You know we are in the midst of our mid-year hiatus. But, we do have this edition of Her Q’s for you since it’s Thursday! We’ll be back to regular posts sometime next week.
Each Thursday we answer one question from a reader for both StyleBlueprint and the Her Q’s blog found at HerNashville.com. We also answer two questions each Tuesday just on the Her Q’s blog. Check out this past Tuesday here. Please send us your questions at: [email protected]
I am utterly and completely confused about which sunscreen to buy. Each year there seems to be more warnings about the harm that sunscreen does and I can’t seem to find any simple answers. I just want to know what to buy and preferably it is one available at a local drugstore. Thanks! -Martha, Nashville.
I need to be blatantly honest and tell you that I didn’t really know there was all this confusion out there over sunscreens. I did know that the American sunscreens have historically not protected as well against UVA rays as the European and Canadian sunscreens have. In fact, years ago, I used to special order sunscreen from Europe. I guess it was considered black market sunscreen after Dr. Gupta on CNN convinced me that it really was that much better to have those UVA rays blocked. After the FDA approved the use of broad spectrum sunscreens (and therefore nixed my need for black market sunscreens) I fell into the habit of buying sunscreen based on what was on sale and I preferred the spray bottle because I could quickly coat multiple kids. Now, I’m not so sure that is the best idea…or is it? Alright, Martha, I’m confused too.
I knew I needed some professional help, so I arranged a chat with Dr. Jason Robbins, one of the founding doctors of Nashville Skin and Cancer. I have some answers for you. Grab your coffee, this is a long post:
First of all, Dr. Robbins was very upfront in that his specialty is skin cancer. Therefore, his bias is going to be in protecting his patients against UV light, a known and scientifically proven carcinogen vs. the unknown effects of chemicals found in some sunscreens. He says, “If you could see the 20 year old patients I have with Melanoma, you’d understand why my kids wear long sleeve swim shirts, hats, and are slathered down with sunscreen each day. It’s a real danger.”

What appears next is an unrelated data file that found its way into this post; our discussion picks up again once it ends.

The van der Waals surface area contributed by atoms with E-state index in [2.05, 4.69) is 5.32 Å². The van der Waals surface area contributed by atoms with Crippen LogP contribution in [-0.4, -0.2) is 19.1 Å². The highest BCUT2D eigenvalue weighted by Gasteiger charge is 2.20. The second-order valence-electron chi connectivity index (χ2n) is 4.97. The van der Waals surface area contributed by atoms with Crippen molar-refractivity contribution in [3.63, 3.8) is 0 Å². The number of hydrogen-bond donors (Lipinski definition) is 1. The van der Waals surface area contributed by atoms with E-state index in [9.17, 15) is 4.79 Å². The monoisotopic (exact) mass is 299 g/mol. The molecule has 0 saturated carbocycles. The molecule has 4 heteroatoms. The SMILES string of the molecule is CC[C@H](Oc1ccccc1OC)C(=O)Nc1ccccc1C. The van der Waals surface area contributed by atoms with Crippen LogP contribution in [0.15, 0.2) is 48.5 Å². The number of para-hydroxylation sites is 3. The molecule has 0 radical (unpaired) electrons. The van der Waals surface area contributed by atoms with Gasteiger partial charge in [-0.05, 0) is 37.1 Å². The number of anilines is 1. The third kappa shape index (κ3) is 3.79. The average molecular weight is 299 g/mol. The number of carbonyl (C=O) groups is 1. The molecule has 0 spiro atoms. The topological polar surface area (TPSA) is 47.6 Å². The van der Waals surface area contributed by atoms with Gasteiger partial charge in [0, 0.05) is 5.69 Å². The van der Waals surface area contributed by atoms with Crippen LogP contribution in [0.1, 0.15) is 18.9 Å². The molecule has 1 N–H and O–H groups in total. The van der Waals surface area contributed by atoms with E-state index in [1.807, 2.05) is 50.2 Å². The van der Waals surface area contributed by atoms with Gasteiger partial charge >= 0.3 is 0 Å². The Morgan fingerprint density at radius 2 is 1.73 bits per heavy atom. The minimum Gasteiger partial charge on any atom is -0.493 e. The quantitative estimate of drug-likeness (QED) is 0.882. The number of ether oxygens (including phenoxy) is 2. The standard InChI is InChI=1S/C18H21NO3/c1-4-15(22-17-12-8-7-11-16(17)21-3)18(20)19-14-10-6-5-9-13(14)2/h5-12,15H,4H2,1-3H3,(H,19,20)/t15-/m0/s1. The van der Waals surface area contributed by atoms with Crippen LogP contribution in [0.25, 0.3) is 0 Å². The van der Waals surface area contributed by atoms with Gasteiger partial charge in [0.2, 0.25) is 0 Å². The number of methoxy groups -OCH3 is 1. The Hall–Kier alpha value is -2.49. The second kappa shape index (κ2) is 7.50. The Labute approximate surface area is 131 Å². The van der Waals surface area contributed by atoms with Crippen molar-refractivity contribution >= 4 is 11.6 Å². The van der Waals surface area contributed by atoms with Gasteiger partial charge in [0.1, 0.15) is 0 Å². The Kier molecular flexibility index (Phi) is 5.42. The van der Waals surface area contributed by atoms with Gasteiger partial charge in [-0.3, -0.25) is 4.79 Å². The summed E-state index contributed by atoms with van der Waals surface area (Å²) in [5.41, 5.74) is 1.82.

So here is the gist of what I learned: there are two types of sunscreens: a physical sunscreen and a chemical sunscreen. Physical sunscreens are the mineral sunscreens. They actually block the UV rays from penetrating the skin. Just like shade or clothing, they create a barrier. Chemical sunscreens absorb the UV light and create a chemical reaction that disables the UV rays from penetrating the skin. Dr. Robbins points out that many people today feel more comfortable with the thought of a physical barrier vs. a chemical reaction happening on their skin. But, he reiterates that both protect and it’s better to protect the skin with sunscreen than fear the chemical reaction. One causes known harm, skin cancer, while the chemical reactions potentially cause harm.
However, and this is where all the information does start to get confusing, mineral sunscreens (the physical barriers) are not outside of criticism. If you think back about zinc sunscreen, you will remember the white noses of lifeguards. Sunscreens today, which contain zinc, do not provide that same white shield. This is because the particles have been micronized. Some people are concerned that with such a small particle, which is thus able to be absorbed more easily and is thus more user friendly, that the body is absorbing some of these particles. Dr. Robbins points out that again, one is a proven harm: UV light causes skin cancer and one is a theoretical problem. His line of work, and the skin cancer he sees with regularity, insists that he fight the known harm and urges sunscreen use.